Swedish top bosses ‘are underpaid’

Swedish bosses and board members of Sweden-based companies are underpaid, the head of the country's biggest employers' organization has said.

Michael Treschow, chairman of the Confederation of Swedish Enterprise and of Ericsson and Electrolux, wrote in Wednesday’s Svenska Dagbladet that large companies based in Sweden do not pay their board members enough. This makes it difficult to recruit the top international talent needed by companies working in a globalized economy, he claimed.

Treschow also claimed that the salaries of the most senior executives at Swedish multinational companies are way below those paid by privately owned finance companies. These private companies are not subject to the same scrutiny as Swedish listed companies. He warned that many talented young people were being lured away from major Swedish firms as a result.

Unions and employers, who are about to embark on national wage negotiations, should bear in mind the lessons of the 1970s, which proved a destructive period for the Swedish economy, Treschow wrote.

“Then, we lived in the belief that the exceptionally good economic situation of the 1960s would just continue. But this did not happen. Today we live in an open international economy where the relationships between labour and capital are being drastically changed.”

Treschow also slammed unions for showing solidarity to those who already have a job:

“Those in the unions who are demanding the biggest wage increases seem not to be paying attention to the need to create opportunities for those who today are outside the employment market.”


Swedish unions want to curb labour migration

Swedish blue-collar trade unions have said it is time for Sweden to revise its labour migration policies, and reintroduce employers' commitment to prove how foreign workers fill gaps in the Swedish market.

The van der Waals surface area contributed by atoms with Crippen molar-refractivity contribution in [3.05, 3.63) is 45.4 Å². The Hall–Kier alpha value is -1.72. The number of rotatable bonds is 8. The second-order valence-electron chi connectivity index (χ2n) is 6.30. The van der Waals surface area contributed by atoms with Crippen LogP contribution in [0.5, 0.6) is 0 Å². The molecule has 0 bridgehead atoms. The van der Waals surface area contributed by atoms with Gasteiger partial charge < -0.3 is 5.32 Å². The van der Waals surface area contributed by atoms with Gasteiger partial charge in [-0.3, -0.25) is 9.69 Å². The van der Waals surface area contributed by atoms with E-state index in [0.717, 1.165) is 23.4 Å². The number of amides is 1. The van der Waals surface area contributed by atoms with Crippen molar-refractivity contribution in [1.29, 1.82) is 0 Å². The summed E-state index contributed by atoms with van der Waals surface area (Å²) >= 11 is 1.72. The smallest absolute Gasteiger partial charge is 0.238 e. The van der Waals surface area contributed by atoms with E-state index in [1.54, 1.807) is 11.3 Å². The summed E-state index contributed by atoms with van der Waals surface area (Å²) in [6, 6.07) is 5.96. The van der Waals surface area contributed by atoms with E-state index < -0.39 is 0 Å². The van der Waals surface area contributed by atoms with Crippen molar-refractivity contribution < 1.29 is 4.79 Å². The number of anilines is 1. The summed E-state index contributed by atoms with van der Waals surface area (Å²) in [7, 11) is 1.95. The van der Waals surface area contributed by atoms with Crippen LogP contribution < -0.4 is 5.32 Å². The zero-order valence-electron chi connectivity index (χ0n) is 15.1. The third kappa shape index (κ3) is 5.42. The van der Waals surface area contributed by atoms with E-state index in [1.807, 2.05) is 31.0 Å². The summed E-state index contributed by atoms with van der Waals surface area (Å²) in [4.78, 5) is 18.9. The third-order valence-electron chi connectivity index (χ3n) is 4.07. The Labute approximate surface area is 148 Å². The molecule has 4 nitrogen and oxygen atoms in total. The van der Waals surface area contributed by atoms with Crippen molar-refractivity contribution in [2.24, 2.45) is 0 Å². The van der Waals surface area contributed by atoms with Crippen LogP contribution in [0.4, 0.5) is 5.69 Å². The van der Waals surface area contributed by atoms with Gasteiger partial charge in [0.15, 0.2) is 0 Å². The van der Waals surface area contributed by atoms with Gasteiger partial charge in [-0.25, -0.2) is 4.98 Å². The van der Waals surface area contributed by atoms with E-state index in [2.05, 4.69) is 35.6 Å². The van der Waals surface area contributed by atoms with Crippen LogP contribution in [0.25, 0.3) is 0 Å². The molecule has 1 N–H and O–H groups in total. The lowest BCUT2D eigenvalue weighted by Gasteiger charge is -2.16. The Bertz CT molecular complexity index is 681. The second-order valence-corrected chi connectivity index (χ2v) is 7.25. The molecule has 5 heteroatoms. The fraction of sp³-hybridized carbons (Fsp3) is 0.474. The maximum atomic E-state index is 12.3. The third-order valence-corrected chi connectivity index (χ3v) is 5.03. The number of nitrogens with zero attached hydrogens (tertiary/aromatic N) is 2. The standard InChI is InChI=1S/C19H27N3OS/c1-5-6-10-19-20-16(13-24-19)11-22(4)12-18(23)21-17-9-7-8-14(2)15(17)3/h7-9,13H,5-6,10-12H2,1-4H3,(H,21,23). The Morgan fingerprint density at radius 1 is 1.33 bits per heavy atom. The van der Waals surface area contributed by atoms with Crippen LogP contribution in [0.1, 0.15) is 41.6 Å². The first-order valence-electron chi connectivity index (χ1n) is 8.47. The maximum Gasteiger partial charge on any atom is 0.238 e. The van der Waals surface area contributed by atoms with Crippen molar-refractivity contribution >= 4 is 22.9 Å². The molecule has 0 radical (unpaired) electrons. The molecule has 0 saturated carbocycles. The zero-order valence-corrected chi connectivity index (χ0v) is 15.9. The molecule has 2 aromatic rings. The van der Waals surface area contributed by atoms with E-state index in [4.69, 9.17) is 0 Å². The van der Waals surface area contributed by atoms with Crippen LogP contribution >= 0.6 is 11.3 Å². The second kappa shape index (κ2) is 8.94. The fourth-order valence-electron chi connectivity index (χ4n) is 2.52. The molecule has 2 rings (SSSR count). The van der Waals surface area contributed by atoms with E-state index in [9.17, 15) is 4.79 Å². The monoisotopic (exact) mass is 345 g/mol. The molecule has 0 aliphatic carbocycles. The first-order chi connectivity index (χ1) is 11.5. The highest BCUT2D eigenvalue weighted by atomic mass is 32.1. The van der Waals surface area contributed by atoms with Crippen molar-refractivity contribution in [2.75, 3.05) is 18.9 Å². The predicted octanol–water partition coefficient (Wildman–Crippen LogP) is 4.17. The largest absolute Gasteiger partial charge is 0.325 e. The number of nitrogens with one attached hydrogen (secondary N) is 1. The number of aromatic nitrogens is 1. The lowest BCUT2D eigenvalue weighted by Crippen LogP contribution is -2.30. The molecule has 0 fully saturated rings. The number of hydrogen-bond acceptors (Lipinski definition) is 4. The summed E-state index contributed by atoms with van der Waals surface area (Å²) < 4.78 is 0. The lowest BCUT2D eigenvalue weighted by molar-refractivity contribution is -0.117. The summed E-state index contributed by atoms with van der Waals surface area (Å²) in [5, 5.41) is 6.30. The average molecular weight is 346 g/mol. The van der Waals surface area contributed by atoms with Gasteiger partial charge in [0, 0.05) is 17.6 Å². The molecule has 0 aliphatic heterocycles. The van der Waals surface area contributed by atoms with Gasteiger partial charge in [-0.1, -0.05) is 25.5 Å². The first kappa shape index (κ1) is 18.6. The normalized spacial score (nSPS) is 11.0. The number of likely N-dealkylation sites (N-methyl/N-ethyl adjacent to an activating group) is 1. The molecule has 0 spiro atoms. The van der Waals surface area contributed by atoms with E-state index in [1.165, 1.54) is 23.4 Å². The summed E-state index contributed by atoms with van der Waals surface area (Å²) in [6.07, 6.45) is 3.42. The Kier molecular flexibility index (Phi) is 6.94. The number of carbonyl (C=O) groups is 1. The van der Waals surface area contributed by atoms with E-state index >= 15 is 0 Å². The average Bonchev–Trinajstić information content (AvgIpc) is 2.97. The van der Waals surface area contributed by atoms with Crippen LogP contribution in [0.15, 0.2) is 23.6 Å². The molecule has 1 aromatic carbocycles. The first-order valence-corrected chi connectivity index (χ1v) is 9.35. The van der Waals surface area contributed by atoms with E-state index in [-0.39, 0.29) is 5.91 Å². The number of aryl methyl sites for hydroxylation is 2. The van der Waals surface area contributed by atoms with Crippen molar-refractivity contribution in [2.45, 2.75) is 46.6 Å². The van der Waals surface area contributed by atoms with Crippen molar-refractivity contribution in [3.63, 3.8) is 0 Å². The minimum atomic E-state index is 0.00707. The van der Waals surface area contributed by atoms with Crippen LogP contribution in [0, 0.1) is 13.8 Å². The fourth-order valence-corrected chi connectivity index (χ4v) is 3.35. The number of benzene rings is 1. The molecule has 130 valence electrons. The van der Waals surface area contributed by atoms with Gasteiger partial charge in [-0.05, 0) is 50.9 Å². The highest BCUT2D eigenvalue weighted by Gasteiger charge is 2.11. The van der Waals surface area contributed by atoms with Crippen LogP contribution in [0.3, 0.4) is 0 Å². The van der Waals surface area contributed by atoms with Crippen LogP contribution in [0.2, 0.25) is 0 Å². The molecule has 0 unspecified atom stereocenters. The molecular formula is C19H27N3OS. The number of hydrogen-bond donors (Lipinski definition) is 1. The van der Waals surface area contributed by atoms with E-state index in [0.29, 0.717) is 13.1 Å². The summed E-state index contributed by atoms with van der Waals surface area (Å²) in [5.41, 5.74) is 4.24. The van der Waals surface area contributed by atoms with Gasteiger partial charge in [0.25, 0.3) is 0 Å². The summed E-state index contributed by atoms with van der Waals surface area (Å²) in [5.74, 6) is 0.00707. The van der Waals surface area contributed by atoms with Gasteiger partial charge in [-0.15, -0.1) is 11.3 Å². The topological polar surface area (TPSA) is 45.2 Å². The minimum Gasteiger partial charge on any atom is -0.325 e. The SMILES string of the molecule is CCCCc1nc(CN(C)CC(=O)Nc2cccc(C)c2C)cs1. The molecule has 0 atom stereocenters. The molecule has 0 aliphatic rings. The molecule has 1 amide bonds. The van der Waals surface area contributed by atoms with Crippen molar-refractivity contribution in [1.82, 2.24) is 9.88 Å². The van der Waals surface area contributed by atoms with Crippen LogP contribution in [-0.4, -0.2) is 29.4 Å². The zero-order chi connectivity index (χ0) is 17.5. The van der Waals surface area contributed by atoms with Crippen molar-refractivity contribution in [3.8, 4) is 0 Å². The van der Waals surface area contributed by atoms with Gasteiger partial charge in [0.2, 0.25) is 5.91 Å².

Swedish unions want to curb labour migration

The Swedish Trade Union Confederation, LO, wants to reduce migration from outside the Nordic region to Sweden in fields where its 14 blue-collar member unions represent workers.

In a report presented on Wednesday, LO noted that two thirds of permits for non-Nordic citizens are issued for professions where there is already high domestic competition for jobs. The professions include cleaners, construction workers, and employees in the hospitality sector.

“We are not saying that the unions should have some kind of veto,” LO spokesman Thord Ingesson told the Dagens Nyheter newspaper.

“But we think giving permits should be based on some kind of list from the Employment Agency (Arbetsförmedlingen) that shows in which fields employers are having problems finding people.”

The confederation further argues that the reform had not helped plug holes in the labour market, but instead shifted the power balance between employees and employers to the latter’s favour.

The reform, they said, had also opened the doors to exploitation and that authorities needed to take greater responsibility in vetting employers who apply to bring in foreign workers to make sure they were accountable.

The confederation further said that issuing work permits that mean workers have to leave the country if the contract is terminated meant that employees became dependent on their employer. Such a dependence was a threat to their right to highlight concerns in the workplace and their right to take an employer to task if details of their job contract were not honoured.

The permits, LO suggested, should not be tied to a specific employer.

TT/The Local/at

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